Ex-Waterboy Rocks To Beat Of Different Drum Machine

Mastermind behind '80s folk-pop band aims to modernize solo sound with electronic beats.

At first notice, Scotsman and modern-day folk-rocker Mike Scott's

decision to employ drum programming on his next solo album may seem a

radical move.

But, as Scott tells it, this isn't as out-of-character as it

might appear.

"I've listened to a lot of records where I loved the drum

programming," Scott said. "The Chemical Brothers' 'The Private

Psychedelic Reel' [from 1997's Dig Your Own Hole] is one

of the greatest rock 'n' roll records I've ever heard."

The vocalist/songwriter/multi-instrumentalist is probably best

known as the mastermind behind the Waterboys, the '80s Irish folk-rock

band which specialized in sweeping, romantic epics and, later,

neo-traditional folk-rock -- hardly the kind of material geared

for the rat-a-tat rhythms of drum machines.

Still, Scott promised that the as-yet-untitled album, currently

in the demo stage, will be rooted in rock and will follow the

same style of Scott's troubadour-like storytelling, as rendered

on his own and with the Waterboys.

Meanwhile, an ample supply of his past material -- all delivered

with his trademark sincerity and passion -- has been made available

in new form.

EMI Records recently released The Whole of the Moon: The Music

of Mike Scott and the Waterboys, a 16-track compilation of

songs from Scott's two solo albums and the Waterboys' work. That

band was a sensation in Ireland but never matched the U.S. success

of other Irish acts, such as U2.

The Waterboys had their biggest hit with

"The Whole of the Moon" (RealAudio excerpt),

from 1985's For This Is the Sea.

Mike Etchart, director of product development for EMI/Capitol,

is hopeful about the new compilation's chances.

"It's difficult to gauge how the album will do with the big crowd

of releases," Etchart said. "But [Scott] is a core artist at the

alternative radio format."

The Whole of the Moon collection includes cuts from Scott's

second solo album, 1997's Still Burning -- a disc that

was released in the U.S. for the first time in October, on the

Minty Fresh label's new Steady Records imprint. The release means

that such rocking songs as "Love Anyway" (RealAudio excerpt), about sticking with a not-so-nice lover, are now available in the U.S. on two new releases.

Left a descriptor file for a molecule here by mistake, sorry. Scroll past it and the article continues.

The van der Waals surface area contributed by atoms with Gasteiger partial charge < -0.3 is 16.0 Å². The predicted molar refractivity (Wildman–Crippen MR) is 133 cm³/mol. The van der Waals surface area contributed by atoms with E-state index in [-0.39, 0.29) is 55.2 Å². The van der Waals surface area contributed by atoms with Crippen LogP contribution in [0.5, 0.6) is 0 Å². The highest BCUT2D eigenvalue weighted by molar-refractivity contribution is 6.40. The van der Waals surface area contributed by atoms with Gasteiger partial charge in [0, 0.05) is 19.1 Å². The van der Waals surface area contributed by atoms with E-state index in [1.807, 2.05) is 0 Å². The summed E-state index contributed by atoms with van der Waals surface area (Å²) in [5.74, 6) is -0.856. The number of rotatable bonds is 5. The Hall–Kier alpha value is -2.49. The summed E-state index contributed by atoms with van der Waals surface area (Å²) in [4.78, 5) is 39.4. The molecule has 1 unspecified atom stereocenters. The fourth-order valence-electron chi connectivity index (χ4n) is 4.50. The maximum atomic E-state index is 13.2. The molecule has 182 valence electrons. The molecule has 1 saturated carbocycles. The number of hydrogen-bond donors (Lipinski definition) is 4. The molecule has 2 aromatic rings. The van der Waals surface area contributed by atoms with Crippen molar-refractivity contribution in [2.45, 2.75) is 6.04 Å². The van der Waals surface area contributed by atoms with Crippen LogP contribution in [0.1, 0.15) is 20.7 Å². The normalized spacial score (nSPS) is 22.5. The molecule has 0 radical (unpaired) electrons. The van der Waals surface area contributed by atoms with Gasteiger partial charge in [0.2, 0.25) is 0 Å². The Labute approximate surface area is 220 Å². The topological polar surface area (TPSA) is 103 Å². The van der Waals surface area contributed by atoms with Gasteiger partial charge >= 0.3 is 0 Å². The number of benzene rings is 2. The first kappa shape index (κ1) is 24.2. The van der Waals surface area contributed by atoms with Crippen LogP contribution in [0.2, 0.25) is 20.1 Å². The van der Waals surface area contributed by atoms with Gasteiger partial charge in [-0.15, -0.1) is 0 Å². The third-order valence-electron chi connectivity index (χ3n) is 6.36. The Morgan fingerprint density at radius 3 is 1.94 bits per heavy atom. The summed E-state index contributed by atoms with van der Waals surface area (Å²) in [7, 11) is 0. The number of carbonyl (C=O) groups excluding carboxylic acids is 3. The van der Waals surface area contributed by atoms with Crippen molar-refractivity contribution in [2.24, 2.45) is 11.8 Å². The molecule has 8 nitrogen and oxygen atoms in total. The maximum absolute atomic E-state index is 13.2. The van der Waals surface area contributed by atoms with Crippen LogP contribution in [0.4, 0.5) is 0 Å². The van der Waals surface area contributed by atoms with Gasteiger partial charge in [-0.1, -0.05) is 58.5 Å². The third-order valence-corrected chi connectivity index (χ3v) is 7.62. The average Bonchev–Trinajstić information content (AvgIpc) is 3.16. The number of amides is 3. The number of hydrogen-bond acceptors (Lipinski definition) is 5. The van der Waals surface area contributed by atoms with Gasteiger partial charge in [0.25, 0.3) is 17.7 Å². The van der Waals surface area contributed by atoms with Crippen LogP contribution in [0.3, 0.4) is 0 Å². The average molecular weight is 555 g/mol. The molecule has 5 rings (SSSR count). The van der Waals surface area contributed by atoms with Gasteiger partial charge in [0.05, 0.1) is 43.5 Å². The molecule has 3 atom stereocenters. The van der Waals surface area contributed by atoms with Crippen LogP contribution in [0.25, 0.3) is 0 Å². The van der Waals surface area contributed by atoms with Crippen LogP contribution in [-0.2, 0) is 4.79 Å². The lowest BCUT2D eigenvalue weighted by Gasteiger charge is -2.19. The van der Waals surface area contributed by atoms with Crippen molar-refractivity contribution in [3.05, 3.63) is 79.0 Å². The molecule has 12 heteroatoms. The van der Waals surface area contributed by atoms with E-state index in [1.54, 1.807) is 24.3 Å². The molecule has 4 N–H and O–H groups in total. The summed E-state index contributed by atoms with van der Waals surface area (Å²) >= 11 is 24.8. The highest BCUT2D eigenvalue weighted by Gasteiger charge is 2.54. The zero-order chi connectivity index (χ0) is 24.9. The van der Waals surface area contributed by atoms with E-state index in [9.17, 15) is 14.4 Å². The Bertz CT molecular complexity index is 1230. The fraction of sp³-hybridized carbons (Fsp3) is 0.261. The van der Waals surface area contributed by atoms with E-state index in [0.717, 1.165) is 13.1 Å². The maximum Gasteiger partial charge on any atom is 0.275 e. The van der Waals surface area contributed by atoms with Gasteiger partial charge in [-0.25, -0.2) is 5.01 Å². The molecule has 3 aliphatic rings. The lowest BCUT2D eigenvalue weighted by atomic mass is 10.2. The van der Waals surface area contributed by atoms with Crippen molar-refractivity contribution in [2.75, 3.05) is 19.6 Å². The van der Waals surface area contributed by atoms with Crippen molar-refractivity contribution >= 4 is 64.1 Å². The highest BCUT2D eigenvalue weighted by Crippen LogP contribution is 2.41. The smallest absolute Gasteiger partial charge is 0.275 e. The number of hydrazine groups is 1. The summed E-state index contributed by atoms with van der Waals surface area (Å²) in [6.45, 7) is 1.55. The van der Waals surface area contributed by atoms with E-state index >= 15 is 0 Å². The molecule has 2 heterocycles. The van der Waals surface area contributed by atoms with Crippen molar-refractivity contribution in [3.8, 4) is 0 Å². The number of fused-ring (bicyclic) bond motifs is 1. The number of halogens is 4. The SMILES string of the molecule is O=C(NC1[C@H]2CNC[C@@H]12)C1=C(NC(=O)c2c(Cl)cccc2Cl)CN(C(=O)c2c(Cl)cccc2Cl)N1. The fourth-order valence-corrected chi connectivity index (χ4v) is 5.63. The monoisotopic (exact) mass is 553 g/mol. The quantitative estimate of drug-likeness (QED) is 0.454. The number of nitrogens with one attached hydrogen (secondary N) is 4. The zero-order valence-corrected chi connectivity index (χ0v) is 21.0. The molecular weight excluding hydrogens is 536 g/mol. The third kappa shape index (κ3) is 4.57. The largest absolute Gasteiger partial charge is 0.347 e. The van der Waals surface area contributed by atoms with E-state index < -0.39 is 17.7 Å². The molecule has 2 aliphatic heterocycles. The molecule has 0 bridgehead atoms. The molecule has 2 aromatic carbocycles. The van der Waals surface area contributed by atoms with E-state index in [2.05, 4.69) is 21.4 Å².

The webmaster of Mike Scott/The Waterboys Unofficial Web Site

(http://bath.future.easyspace.com) wrote in an e-mail that he was

overjoyed to see the release of Still Burning. "We had [the album] in the U.K. a year or so ago, and it's great," said the webmaster, who went only by the name C Jazz. "He's certainly improving with each album. The U.S. version of the album comes with four [extra] tracks. 'Man on the Mountain' and 'King Electric' are excellent."

For Scott, Still Burning was "similarly personal and intimate," compared to his folky, one-man debut effort, 1995's Bring 'Em All In. One of the tracks from Scott's first solo LP on the Whole of the Moon compilation is the heavily Bob Dylan-styled folk number, "She Is So Beautiful."

Scott, who turns 40 in December, counts Dylan as one of his biggest musical influences, along with such rock legends as John Lennon and David Bowie and such punk-rock icons as the Clash and Patti Smith.

One of the retrospective's tracks, the top-30 U.K. hit "Glastonbury Song," from the final Waterboys' album, 1993's Dream Harder, was composed of bits and pieces of unused lines -- a method Dylan once said he frequently used.

"'Glastonbury Song' [has] 50 different, disconnected lines about different places in the U.K.," Scott recalled. "I was living in New York [at the time] and homesick for Britain."

Scott was the frontman/leader of the Waterboys throughout the band's history. The Waterboys' 1983 eponymous debut was "the most band-like" album, he said, adding that thereafter the group was basically a collection of backing musicians, including Karl Wallinger, who went on to form the Beatlesque pop band World Party.

Scott added that he's currently eager to continue his solo recording career, for which he is never short on ideas, even when it comes to filming videos for his songs.

For the video to the Still Burning track "Rare, Precious and Gone," Scott used a U.K. airport booth to shoot amateur footage. He said he was more satisfied with the results than with any of his professionally filmed videos.

"I just hope that he releases more and more of the songs that he has hidden away from the Waterboys era and from when he was in Another Pretty Face," C Jazz said. "For the future, we hope there's a tour very soon and, as always, new material."